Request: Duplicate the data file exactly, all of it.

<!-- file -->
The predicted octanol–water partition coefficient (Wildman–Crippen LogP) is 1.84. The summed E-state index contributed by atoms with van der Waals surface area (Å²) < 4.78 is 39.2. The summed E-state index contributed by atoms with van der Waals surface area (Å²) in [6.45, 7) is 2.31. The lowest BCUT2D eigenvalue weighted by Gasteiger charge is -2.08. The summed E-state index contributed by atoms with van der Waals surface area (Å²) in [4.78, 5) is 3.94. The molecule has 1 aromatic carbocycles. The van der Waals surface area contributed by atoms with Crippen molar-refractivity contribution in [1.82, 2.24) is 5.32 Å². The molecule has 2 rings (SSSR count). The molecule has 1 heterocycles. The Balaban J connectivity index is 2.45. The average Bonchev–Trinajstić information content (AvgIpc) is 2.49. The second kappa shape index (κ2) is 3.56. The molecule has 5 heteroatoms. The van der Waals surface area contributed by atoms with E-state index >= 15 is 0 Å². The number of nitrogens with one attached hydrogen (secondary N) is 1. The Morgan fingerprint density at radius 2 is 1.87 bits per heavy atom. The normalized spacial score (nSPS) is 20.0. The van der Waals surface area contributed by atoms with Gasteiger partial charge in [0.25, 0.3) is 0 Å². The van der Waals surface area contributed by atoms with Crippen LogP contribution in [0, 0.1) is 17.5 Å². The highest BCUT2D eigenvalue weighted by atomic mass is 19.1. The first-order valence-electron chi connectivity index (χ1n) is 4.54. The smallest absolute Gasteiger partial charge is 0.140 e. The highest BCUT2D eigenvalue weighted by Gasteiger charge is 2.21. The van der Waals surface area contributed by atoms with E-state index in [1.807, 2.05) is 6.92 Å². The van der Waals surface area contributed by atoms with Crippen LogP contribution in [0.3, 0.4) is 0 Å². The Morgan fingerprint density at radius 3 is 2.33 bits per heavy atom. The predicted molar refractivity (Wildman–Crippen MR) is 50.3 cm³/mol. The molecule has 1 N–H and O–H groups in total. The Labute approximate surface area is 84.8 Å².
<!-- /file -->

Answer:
The predicted octanol–water partition coefficient (Wildman–Crippen LogP) is 1.84. The summed E-state index contributed by atoms with van der Waals surface area (Å²) < 4.78 is 39.2. The summed E-state index contributed by atoms with van der Waals surface area (Å²) in [6.45, 7) is 2.31. The lowest BCUT2D eigenvalue weighted by Gasteiger charge is -2.08. The summed E-state index contributed by atoms with van der Waals surface area (Å²) in [4.78, 5) is 3.94. The molecule has 1 aromatic carbocycles. The van der Waals surface area contributed by atoms with Crippen molar-refractivity contribution in [1.82, 2.24) is 5.32 Å². The molecule has 2 rings (SSSR count). The molecule has 1 heterocycles. The Balaban J connectivity index is 2.45. The average Bonchev–Trinajstić information content (AvgIpc) is 2.49. The second kappa shape index (κ2) is 3.56. The molecule has 5 heteroatoms. The van der Waals surface area contributed by atoms with E-state index >= 15 is 0 Å². The number of nitrogens with one attached hydrogen (secondary N) is 1. The Morgan fingerprint density at radius 2 is 1.87 bits per heavy atom. The normalized spacial score (nSPS) is 20.0. The van der Waals surface area contributed by atoms with Gasteiger partial charge in [0.25, 0.3) is 0 Å². The van der Waals surface area contributed by atoms with Crippen LogP contribution in [0, 0.1) is 17.5 Å². The highest BCUT2D eigenvalue weighted by atomic mass is 19.1. The first-order valence-electron chi connectivity index (χ1n) is 4.54. The smallest absolute Gasteiger partial charge is 0.140 e. The highest BCUT2D eigenvalue weighted by Gasteiger charge is 2.21. The van der Waals surface area contributed by atoms with E-state index in [1.807, 2.05) is 6.92 Å². The van der Waals surface area contributed by atoms with Crippen LogP contribution in [0.3, 0.4) is 0 Å². The Morgan fingerprint density at radius 3 is 2.33 bits per heavy atom. The predicted molar refractivity (Wildman–Crippen MR) is 50.3 cm³/mol. The molecule has 1 N–H and O–H groups in total. The Labute approximate surface area is 84.8 Å².